Community garden is still a ‘magic’ space downtown

Six-year-old Summer Realander loves coming to the River and Roots Community Garden with her mother, Kristen. (Credit: Chris Lisinski)

“Mom! Mom! I love this garden!”

That’s what six-year-old Summer Realander shouts to her mother, Kristen Realander, across the River and Roots Community Garden on a sunny Wednesday morning.

If you walk down this stretch of Main Street, there’s a chance you might hear the tinny ring of children’s laughter coming from the garden. And while watching them in action, it’s easy to see why: the kids love gardening.

“As long as there’s something here for [my children] to pick, they’re thrilled,” Ms. Realander said.

The garden is in its fifth summer of use after opening in 2011 thanks to a portion of a $1.2 million grant from the Cornell Cooperative Extension. Despite obstacles along the way — including Hurricane Sandy — the garden is set to continue with support from the community even after that funding runs out in October. Lots currently go for $25 per year for each bed, and organizers have no plans to increase the cost.

Leila Stephenson, left, helps Mary Ellen Santamaria tend to her bed. Ms. Santamaria just started using the garden one week ago. (Credit: Chris Lisinski)

Each of its 36 beds belongs to a local individual or family. Most tend to their crops two or three times per week by weeding and trimming, and thanks to an irrigation system, they don’t have to worry about watering every day.

Stacey Stephenson has been using her bed since the garden opened up, and she said she is using it as a tool to educate her daughter Leila.

“It really gives the kids a sense of community,” she said. “We had our bed before our daughter was born, so we plan on keeping it until they’re older. We think it keeps them grounded.”

Many of the users said they have found a sense of community through their close work with other gardeners.

“I’ve met a whole bunch of special people working here that I never would have met before,” said Lee Van Vliet, who has been with the garden since its first year. “So it’s just as social as it is an opportunity to grow.”

Jenny Intravia, who has also had a bed since the garden’s opening, was put on bedrest while pregnant with her second child. But rather than let her plants fade away, her fellow gardeners maintained her bed until she could return.

“This place has been a haven for myself and my family,” she said. “When I come in here, it’s like magic.”

Zucchini are the most abundant crop in the garden — and gardeners often have so much that they don’t know what to do with it. (Credit: Chris Lisinski)

Co-founders Amy Davidson and Laurie Nigro organize regular potluck dinners — including one every year to watch fireworks in the garden on Independence Day weekend — and educational seminars on horticulture.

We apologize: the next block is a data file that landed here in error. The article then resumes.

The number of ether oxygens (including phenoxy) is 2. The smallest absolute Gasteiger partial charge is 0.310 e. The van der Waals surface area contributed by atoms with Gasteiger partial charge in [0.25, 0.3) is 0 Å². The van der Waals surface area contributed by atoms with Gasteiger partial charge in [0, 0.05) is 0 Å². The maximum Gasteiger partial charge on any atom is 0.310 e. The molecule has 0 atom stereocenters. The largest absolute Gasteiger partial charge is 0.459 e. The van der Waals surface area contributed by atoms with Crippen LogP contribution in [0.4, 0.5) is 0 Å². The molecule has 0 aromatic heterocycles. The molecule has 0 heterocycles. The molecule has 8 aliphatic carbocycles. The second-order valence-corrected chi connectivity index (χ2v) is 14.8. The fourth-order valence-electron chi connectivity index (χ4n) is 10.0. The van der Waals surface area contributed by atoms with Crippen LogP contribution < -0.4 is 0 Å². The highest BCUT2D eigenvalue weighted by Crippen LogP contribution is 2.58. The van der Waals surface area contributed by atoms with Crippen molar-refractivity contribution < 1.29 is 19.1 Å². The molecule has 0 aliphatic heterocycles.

“It’s really been a community garden in the true definition of it,” Ms. Nigro said. “We have all ages, all genders. We had hoped for it to be representative of the community, and I like to think that it is.”

Some years, prospective gardeners have been put on a waiting list due to demand, but this year, a single box remains free.

Though the garden is fenced off, users and organizers said it helps those outside its borders as well. Its construction in 2011 converted a vacant lot next to the laundromat into a verdant patch overlooking the Peconic River.

“I just think it’s a wonderful idea to take a spot that nothing was being done with and turn it into this great creative adventure,” said Jo Anne Tate, who just joined the garden last month.

Sprawling raspberry bushes poke through the fence onto the sidewalk outside — and passersby are welcome to eat those berries.

Susan Wilk, project coordinator for the Cornell Cooperative Extension, said that River and Roots motivated the town to build a playground right next door.

“This garden was the Main Street catalyst for change,” she said.

Ms. Wilk also said that about 25 percent of the produce grown is donated to local charities and church groups.

In the garden, you can find colors all across the spectrum: bright orange butternut squashes, deep red tomatoes, delicate violet flowers and, of course, lots and lots of greenery.

Ms. Nigro recalled that in one year, the garden yielded about 600 pounds of produce. Tomatoes are the most popular — each bed has at least one tomato plant, she said — though zucchini are the most abundant.

In the middle of an interview, she pointed at Leila Stephenson carrying peas to her mother.

“This is why we do this,” she said.

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